Movie Poster
A Dirty Shame
John Waters
Tracey Ullman, Johnny Knoxville, Selma Blair, Chris Isaak, Suzanne Shepherd
99 min.


John Waters fans have been waiting for twenty years for something not bordering on wholesome. Closer to thirty for a new NC-17. Has it been worth the wait?

Yes. A Dirty Shame is funny from beginning to end, practically every line getting chuckles from someone in the audience. And no. Funny as it is, this really isn't offensive. Though the rating is NC-17, the feel is much closer to Pecker than to Desparate Living. There's nothing here that will make any but the most prudish squeam.

But do we really want him making new Pink Flamingoss now that he's old and relatively well-off? It wouldn't really ring true if he were to try to do it guerrilla-style anymore. No, I think this is as raw as John Waters gets these days. Which is just as well, it'd be a shame for him to fake his way back into the old-style and end up looking like a half-assed Takashi Miike (in fact the ending seems to cop the opening title from Ichi the Killer).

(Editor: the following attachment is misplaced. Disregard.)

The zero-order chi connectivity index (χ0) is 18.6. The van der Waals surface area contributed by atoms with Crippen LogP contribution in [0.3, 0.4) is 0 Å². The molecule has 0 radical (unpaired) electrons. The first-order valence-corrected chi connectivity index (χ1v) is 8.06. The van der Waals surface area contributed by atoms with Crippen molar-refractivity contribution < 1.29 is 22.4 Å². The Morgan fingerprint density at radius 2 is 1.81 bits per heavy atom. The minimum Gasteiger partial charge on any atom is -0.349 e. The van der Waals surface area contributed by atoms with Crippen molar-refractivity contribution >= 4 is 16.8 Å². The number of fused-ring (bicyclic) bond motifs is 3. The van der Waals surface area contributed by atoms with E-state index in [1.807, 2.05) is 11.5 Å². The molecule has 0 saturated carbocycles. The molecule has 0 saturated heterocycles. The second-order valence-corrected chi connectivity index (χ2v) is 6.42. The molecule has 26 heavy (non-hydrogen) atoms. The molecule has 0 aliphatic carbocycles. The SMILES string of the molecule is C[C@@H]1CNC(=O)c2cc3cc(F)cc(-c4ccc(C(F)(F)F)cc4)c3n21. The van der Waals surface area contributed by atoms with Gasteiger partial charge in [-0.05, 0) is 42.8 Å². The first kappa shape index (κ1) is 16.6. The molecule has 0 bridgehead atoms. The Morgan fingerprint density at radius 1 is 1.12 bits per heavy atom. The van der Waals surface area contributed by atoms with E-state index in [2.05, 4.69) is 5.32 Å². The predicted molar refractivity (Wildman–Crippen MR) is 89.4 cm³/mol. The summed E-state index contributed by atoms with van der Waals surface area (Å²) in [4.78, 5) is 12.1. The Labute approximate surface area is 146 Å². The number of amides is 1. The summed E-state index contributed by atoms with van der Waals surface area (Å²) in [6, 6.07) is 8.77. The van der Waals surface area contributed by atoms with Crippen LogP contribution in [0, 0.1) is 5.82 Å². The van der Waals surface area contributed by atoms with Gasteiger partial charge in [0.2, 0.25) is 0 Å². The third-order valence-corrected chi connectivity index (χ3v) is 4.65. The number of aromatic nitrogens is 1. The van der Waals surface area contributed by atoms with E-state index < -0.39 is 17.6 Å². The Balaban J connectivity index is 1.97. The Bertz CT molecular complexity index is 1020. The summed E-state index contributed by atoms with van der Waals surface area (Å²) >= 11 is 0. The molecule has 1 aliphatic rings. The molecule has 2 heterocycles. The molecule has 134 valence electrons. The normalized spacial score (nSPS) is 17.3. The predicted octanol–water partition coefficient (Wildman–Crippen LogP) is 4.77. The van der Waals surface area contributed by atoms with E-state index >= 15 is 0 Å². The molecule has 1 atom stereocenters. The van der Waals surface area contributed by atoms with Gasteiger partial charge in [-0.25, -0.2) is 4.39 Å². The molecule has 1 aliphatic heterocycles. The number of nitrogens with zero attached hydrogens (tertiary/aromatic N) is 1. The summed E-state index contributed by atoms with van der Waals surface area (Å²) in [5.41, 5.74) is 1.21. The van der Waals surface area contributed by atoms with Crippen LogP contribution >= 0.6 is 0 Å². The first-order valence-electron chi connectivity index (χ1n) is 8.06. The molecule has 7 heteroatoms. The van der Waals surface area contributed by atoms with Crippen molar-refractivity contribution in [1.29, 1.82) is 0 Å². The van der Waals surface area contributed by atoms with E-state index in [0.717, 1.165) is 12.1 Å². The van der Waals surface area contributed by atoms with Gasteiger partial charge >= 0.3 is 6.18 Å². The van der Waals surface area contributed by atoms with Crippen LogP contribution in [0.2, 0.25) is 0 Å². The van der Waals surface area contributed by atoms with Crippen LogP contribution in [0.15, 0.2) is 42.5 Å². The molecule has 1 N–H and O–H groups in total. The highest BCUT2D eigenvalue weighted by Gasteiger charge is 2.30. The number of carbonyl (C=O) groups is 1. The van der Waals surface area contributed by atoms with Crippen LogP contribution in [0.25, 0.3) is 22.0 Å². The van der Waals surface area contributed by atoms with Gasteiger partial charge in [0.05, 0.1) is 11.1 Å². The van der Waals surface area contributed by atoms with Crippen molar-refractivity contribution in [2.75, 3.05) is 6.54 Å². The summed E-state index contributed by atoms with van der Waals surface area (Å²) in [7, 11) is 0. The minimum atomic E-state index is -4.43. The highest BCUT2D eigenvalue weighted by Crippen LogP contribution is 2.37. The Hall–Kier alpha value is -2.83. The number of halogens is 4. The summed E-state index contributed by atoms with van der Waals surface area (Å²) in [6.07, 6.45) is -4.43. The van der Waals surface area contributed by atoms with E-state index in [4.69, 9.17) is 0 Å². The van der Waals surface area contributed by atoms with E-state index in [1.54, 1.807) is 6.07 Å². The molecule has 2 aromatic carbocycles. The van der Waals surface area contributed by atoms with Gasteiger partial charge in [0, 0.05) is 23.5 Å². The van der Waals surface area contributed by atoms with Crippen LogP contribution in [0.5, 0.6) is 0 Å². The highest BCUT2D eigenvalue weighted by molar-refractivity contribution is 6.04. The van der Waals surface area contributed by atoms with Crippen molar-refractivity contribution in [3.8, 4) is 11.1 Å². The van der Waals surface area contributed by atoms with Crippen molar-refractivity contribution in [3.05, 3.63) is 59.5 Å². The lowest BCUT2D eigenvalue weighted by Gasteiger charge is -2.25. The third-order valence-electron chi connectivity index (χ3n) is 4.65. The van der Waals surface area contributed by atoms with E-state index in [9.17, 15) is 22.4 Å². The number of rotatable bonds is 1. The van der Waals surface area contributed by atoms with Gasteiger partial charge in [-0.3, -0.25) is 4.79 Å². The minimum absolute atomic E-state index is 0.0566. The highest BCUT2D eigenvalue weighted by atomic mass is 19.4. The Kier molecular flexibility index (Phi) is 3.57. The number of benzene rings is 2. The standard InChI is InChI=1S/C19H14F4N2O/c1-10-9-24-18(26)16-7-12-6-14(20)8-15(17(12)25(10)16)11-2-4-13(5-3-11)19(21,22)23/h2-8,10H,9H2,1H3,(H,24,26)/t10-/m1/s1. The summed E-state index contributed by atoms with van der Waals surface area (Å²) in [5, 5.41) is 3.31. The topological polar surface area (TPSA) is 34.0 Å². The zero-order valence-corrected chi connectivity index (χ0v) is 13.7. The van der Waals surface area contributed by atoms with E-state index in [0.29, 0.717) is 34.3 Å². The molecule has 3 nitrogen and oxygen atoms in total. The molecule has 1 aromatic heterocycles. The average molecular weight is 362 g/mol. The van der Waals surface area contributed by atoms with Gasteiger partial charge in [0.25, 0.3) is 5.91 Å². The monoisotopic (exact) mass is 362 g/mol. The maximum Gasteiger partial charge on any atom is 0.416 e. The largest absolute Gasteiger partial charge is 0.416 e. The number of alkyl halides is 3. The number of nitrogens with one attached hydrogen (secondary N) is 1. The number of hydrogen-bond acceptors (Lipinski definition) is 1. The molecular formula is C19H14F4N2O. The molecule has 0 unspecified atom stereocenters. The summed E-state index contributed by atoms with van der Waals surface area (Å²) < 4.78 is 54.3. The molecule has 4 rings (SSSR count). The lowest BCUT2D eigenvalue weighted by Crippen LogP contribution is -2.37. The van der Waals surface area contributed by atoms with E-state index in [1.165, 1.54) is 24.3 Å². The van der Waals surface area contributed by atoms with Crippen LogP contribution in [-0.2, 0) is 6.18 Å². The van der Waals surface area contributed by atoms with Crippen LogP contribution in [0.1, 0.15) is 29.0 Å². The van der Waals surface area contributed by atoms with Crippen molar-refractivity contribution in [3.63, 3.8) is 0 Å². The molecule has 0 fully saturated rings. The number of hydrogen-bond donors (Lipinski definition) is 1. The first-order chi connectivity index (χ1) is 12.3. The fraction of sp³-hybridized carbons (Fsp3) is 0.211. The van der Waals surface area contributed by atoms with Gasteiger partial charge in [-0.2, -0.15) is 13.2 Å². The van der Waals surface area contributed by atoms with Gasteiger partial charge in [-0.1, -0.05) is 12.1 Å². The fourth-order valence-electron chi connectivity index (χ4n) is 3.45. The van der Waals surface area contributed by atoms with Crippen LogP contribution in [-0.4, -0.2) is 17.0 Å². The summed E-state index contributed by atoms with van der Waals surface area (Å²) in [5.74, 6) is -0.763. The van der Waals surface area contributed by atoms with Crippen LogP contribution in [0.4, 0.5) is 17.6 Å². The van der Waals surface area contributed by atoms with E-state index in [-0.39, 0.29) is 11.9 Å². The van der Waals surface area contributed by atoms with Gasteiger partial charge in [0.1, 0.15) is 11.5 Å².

The story follows Tracy Ullman as she recieves a concussion and joins some sort of sex-addict cult, led by Johnny Knoxville, in a sort of crusade for the holy-sex-grail. They are opposed by the Baltimore moral majority, based in a convenience store.

The religion jokes are especially funny, with Johnny Knoxville playing a sort of cunnilingual Jesus. As is a Godzilla-like terrified crowd-scene in an old-folks home. Nothing gets as sacriligious as the rosary-job/stations-of-the-cross montage in Multiple Maniacs, but he's still got a catholic-boy's sense of heresy.

As can be expected with John Waters the soundtrack is excellent, featuring a handful of obscure rockabilly and doo-wop classics. Plus a Fugs song. His incorporation of archival footage into dreamscape montages is priceless.

If they elected a new Jesus every four years, John Waters would get my vote.

Pat Jackson